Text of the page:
McCain Was Against Mars Mission Before He Was For It (Source: Space KSC)
Sen. John McCain told a Space Coast rally on Oct. 24 that NASA should focus on a human mission to Mars. McCain said NASA again needs to concentrate on a single project the American people can rally behind: “Let’s focus on putting a man or a woman on Mars. Let’s focus on that.” I found this odd, because McCain was one of the first critics of President George W. Bush's Vision for Space Exploration, which came to be known as Constellation.

After the VSE speech, McCain chaired a hearing where NASA chief Sean O'Keefe presented the VSE details.. Here's what McCain said in the opening remarks: "I'm very curious to hear how [NASA] can implement the President's proposal with the very limited resources that have been proposed. Two days ago, the Congressional Budget Office estimated that the deficit in Fiscal Year 2004 would reach $477 billion...Needless to say, the $12 billion that the Adminstration has suggested be spent over the next five years falls far far short of what might actually be required to return to the Moon and reach for Mars and beyond."

Eight years later, in an era of trillion-dollar annual deficits, McCain calls for sending a person to Mars but doesn't talk about how to pay for it. A human Mars flight would cost a lot more than a return to the Moon. Pandering and hypocrisy are nothing new during an election, but McCain's throwaway line for his Space Coast audience got me to thinking about a more fundamental question. Click here. (10/26)

Space Florida Represents State in Gulf-States "Aerospace Alliance" (Source: SPACErePORT
Space Florida's Frank DiBello moderated a panel on space-related programs and opportunities for the Gulf States of Florida, Alabama, Louisiana, and Mississippi during an Oct. 25-26 summit of the Aerospace Alliance. Florida recently became a full member of the Alliance, who's four states include four NASA installations, 44 members of the U.S. House of Reprentatives, 8 U.S. Senators, and 52 Electoral College votes.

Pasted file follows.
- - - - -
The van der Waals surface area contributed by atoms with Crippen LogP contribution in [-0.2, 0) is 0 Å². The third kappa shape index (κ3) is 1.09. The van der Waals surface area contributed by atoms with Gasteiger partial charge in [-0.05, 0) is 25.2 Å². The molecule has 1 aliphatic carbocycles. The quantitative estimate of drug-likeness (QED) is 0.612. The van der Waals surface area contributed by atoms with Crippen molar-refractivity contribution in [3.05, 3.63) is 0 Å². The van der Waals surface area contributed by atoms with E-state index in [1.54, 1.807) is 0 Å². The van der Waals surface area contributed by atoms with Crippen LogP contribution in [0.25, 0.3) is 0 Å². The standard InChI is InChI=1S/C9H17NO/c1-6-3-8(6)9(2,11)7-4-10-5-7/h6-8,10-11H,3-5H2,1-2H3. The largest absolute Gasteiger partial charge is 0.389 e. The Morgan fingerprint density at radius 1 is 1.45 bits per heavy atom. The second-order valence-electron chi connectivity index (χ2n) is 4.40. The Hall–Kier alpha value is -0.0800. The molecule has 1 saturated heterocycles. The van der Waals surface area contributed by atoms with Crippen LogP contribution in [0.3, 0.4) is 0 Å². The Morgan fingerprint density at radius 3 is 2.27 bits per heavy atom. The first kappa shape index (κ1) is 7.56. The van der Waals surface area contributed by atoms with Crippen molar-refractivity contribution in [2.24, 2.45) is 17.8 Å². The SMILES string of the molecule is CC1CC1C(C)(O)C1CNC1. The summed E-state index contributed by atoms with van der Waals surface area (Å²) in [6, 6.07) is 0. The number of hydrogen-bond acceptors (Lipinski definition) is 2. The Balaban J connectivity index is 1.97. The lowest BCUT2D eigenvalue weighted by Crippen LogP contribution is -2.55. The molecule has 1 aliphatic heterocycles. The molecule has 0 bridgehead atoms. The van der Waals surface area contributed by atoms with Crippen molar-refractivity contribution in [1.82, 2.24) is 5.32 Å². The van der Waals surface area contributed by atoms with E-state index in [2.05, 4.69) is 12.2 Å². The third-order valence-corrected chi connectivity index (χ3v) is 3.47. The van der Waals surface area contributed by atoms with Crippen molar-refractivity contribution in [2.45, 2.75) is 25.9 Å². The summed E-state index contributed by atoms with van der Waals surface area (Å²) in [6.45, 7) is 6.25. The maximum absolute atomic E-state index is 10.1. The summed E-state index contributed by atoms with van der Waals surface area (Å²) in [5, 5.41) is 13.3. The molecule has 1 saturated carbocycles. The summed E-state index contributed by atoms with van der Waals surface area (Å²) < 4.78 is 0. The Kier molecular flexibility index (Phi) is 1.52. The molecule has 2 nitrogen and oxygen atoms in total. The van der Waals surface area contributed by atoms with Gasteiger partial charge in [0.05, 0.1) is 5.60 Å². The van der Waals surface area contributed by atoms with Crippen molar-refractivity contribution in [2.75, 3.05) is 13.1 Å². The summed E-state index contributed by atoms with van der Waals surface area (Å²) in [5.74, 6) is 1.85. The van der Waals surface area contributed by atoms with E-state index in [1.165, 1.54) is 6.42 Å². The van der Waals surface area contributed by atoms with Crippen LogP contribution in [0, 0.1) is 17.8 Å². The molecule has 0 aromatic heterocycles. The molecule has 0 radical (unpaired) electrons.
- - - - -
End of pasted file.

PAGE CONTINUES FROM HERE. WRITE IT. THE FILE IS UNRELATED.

The mission of The Aerospace Alliance is to establish the Gulf Coast and surrounding region as a world-class aerospace, space, and aviation corridor. The Aerospace Alliance is a 501(c)(6) private/public organization whose members advocate for policies, programs and specific aerospace projects on the local, state and national level. Click here for information. (10/26)

South Korean Military Plays Important Supporting Roles in Rocket Launch (Source: Yonhap) -
The military is playing important supporting roles in South Korea's space rocket launch set for Friday, with Aegis destroyers assigned to track its path, and patrol ships, fighter jets and commando units put on guard and other missions. The Navy will have two Aegis warships with an advanced radar system follow the flight path of the two-stage Korea Space Launch Vehicle-1 (KSLV-1), known as the "Naro-1," after it takes off from Naro Space Center.

One of the two ships, The King Sejong, is responsible for tracking the rocket from the beginning until its second stage ignition, while the other, The Seoae Ryu Seong-yong, will follow it thereafter until combustion is over, officials said. Also taking part in the tracking mission are a Korea Aerospace Research Center tracking facility on the southern island of Jeju and Coast Guard ships. The Navy also mobilized a naval escort ship, two speed vessels, a patrol aircraft P-3C and a Lynx helicopter to guard the waters off the space center and help evacuate civilian vessels from the area. (10/26)